Ask Not What Yahoo! Can Do For You…
Peter is a member of The Motley Fool Blog Network -- entries represent the personal opinion of the blogger and are not formally edited.
From everything I’ve read Marissa Mayer, new CEO of struggling advertising company Yahoo!(NASDAQ: YHOO), must love a challenge, money or both. Having taken over the company after Scott Thompson was ousted over issues with his resume and, more frankly, his lack of understanding his business, Mayer is walking into an undercapitalized, fading company whose board has been more interested in supporting its uninspiring stock price than investing in the business they are supposed to be running.
Getting control of that situation is going to be Mayer’s first major task. After finally selling off their 40% stake in Alibaba to unlock some of the company’s value the board immediately turned around and paid shareholders with a stock buyback that does little to nothing for their long-term viability. Then they turn around and hire Mayer, give her a big salary (not that there’s anything wrong with that) and a multiple year commitment to turn the company around.
It’s not like they got a great deal on the Alibaba stake, it was pretty much exactly what the market was pricing for the stock, so it’s not like the buyback will be accretive. Instead it smacks of short-sighted insiders feathering their own nest while blowing smoke up the investor’s backsides.
That money could have been better spent hiring or retaining the best staff of engineers and product developers to turn the company around quickly, stemming the flow of talent to Facebook (NASDAQ: FB) and Mayer’s former employer Google. The Facebook lawsuit that was the hallmark of Thompson’s short reign ended with a cross-licensing settlement that neither company is talking about further.
Yahoo’s most recent earnings were mildly encouraging, with revenue net ad commissions rising 1% year over year and net margins coming in above guidance. But it is their relationship with Microsoft (NASDAQ: MSFT) that is providing part of their revenues through their partnership using Bing as their search engine. That support revenue has another 9 months before it runs out, at which point Yahoo! has options.
Their problem has been the cannibalization of their search market share by Bing itself on Microsoft’s access points. Together they are not pulling market share from Google and that has not changed and won’t until Mayer can get their understaffed product engineering departments to produce compelling tools to lure users back within Yahoo’s universe.
Where the company has value is in their Sports and Finance divisions which still command significant traffic. This is why the board’s focus on stock price, and Mayer’s subsequent removal of it from the company’s internal network software, is so short-sighted. The way we interact with the web has changed. Instead of opening up your browser and letting your home page take you around the world, the world now comes to you from those you know and love. That’s the crucial difference between Facebook and Yahoo/MSN/AOL etc.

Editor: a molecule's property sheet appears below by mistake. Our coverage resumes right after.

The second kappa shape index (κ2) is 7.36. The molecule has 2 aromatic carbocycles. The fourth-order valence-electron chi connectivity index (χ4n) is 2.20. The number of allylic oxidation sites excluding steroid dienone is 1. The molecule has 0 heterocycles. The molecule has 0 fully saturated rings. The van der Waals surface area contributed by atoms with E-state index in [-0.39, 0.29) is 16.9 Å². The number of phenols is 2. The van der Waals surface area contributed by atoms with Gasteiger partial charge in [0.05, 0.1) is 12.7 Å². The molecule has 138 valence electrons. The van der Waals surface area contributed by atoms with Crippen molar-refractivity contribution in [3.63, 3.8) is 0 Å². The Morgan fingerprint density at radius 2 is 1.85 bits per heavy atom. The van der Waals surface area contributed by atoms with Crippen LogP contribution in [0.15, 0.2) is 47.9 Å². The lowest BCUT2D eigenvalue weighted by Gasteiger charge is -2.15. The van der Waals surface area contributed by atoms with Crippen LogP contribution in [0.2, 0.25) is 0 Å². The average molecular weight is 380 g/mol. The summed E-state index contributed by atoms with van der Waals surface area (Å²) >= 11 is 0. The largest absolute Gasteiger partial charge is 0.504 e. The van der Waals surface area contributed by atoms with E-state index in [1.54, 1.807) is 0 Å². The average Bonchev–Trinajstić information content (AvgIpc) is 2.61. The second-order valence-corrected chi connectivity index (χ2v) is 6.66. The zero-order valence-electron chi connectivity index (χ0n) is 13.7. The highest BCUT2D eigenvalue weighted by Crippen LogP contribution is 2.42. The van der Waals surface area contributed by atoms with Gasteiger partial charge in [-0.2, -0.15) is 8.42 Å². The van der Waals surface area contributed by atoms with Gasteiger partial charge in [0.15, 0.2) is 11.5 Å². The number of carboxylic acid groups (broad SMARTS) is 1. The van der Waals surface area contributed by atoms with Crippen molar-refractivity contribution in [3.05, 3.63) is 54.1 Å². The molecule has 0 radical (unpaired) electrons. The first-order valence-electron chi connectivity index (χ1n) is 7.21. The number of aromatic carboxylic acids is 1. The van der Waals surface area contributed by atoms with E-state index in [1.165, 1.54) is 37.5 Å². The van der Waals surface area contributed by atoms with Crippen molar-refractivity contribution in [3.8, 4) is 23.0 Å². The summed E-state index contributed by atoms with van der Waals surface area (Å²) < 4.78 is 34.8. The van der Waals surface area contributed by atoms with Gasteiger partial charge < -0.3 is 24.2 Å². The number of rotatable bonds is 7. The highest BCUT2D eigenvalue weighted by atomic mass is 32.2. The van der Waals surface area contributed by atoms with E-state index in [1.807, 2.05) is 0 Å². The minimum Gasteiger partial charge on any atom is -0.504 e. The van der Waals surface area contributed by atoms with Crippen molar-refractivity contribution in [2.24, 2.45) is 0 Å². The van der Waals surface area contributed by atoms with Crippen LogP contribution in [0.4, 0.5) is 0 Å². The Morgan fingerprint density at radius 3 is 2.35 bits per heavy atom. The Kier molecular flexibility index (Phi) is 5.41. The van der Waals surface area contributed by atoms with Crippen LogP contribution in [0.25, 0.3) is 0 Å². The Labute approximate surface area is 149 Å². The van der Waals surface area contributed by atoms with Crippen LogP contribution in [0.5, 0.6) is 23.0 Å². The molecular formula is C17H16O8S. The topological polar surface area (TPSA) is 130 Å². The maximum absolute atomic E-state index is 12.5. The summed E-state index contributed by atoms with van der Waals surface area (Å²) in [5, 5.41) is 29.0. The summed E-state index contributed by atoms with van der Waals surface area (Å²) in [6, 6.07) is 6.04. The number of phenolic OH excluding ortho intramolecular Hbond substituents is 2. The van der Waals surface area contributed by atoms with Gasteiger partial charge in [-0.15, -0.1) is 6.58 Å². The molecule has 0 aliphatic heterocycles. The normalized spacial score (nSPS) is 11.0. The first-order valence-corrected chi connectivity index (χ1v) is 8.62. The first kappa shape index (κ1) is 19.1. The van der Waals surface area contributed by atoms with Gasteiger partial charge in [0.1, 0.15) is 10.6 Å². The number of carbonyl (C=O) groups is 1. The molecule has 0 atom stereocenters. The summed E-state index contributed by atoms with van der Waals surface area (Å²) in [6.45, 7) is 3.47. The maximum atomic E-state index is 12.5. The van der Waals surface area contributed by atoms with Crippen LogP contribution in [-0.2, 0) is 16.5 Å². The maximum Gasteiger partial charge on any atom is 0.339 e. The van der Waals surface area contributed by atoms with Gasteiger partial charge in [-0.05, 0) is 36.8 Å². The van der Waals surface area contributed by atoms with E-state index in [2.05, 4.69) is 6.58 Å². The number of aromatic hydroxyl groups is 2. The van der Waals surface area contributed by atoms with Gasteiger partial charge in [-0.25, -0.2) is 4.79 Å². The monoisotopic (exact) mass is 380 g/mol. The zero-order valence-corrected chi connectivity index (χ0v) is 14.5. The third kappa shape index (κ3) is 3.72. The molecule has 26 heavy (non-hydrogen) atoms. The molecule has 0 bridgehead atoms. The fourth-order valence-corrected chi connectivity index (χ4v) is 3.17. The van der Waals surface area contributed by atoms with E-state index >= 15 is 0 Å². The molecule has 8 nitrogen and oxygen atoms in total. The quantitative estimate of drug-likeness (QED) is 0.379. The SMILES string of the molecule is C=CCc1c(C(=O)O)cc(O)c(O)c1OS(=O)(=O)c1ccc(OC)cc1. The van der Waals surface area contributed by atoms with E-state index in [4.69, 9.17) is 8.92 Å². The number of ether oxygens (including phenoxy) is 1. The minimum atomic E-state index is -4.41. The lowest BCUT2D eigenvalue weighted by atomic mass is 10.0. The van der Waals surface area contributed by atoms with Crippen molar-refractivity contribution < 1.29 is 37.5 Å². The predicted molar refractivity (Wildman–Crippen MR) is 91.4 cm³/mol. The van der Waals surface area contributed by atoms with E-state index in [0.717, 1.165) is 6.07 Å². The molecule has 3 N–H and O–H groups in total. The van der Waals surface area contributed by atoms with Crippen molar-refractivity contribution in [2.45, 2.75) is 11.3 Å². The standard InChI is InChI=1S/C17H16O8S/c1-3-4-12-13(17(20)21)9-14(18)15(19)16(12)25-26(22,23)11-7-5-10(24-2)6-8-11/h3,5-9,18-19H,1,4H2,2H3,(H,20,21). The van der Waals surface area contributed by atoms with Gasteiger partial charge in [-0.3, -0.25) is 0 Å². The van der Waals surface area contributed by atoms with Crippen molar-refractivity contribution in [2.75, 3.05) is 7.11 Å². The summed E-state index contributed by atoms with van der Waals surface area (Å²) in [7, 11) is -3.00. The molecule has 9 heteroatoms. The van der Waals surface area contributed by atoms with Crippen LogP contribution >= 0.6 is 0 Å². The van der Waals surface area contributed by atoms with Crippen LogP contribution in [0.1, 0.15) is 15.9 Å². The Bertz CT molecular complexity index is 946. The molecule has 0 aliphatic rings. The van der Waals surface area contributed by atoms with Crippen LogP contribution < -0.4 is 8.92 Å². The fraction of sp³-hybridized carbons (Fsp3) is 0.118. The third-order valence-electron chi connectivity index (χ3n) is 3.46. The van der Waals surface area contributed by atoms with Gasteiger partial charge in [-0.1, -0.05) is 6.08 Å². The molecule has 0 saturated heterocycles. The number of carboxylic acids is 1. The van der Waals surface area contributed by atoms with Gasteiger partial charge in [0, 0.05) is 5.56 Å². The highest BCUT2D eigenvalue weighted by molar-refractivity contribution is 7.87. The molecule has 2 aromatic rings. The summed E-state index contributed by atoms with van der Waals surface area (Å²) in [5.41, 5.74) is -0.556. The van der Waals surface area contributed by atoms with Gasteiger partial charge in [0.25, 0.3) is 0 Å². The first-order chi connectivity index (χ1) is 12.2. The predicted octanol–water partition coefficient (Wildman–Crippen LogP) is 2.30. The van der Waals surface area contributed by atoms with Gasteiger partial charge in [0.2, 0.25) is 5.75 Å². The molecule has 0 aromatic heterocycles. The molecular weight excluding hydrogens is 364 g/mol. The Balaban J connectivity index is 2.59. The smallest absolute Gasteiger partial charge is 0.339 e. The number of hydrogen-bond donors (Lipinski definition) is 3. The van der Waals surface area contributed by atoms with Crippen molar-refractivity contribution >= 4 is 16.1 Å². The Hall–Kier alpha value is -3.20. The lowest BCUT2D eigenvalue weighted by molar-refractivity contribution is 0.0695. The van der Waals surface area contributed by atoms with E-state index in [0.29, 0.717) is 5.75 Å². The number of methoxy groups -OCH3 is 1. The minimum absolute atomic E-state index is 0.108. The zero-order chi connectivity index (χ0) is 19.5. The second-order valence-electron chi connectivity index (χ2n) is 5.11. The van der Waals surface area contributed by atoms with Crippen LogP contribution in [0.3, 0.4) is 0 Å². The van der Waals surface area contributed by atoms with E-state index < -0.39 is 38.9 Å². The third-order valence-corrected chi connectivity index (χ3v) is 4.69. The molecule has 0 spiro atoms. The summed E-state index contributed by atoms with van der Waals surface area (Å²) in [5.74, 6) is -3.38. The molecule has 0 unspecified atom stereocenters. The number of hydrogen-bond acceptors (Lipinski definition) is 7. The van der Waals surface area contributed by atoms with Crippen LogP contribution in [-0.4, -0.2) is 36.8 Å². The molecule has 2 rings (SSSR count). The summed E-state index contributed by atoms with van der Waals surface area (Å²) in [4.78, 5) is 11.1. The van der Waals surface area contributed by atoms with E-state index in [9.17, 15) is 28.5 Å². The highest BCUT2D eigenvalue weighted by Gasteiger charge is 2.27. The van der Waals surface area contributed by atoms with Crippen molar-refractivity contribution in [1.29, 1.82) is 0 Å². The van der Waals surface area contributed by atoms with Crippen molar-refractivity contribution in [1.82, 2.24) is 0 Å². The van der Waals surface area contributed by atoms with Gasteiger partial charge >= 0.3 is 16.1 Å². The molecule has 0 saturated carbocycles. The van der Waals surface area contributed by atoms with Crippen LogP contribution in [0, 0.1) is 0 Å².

For many of us Twitter serves as our news aggregator. Do people still seriously use RSS readers to stay informed?
On Facebook you and your friends drive the content and while a great deal of that content is febrile it still matters. On Yahoo the content drives you and until Mayer remakes Yahoo into a more user-driven rather than advertiser-driven experience the company will slowly sink into irrelevance. The early signs are there that she is doing just that by getting the few engineers left that matter to begin building tools for the user and letting the advertising take care of itself.
I would argue that Yahoo needs to remake itself to target people are there to get things done, not waste time. Facebook is not the model. LinkedIn is: less user time generating more revenue. The speculation out there is that Mayer will make an acquisition like Pinterest. But how would something as clean and, frankly, beautiful like Pinterest jibe with something as frankly ugly, cluttered and obnoxious as a typical page served by Yahoo now?
Mayer is famous for the believing in simplicity of design, bringing that sensibility to the segments of Yahoo’s business that are working is a necessary first step.
PeterPham8 has no positions in the stocks mentioned above. The Motley Fool owns shares of Facebook and Microsoft. Motley Fool newsletter services recommend Facebook and Yahoo!. Try any of our Foolish newsletter services free for 30 days. We Fools may not all hold the same opinions, but we all believe that considering a diverse range of insights makes us better investors. The Motley Fool has a disclosure policy.If you have questions about this post or the Fool’s blog network, click here for information.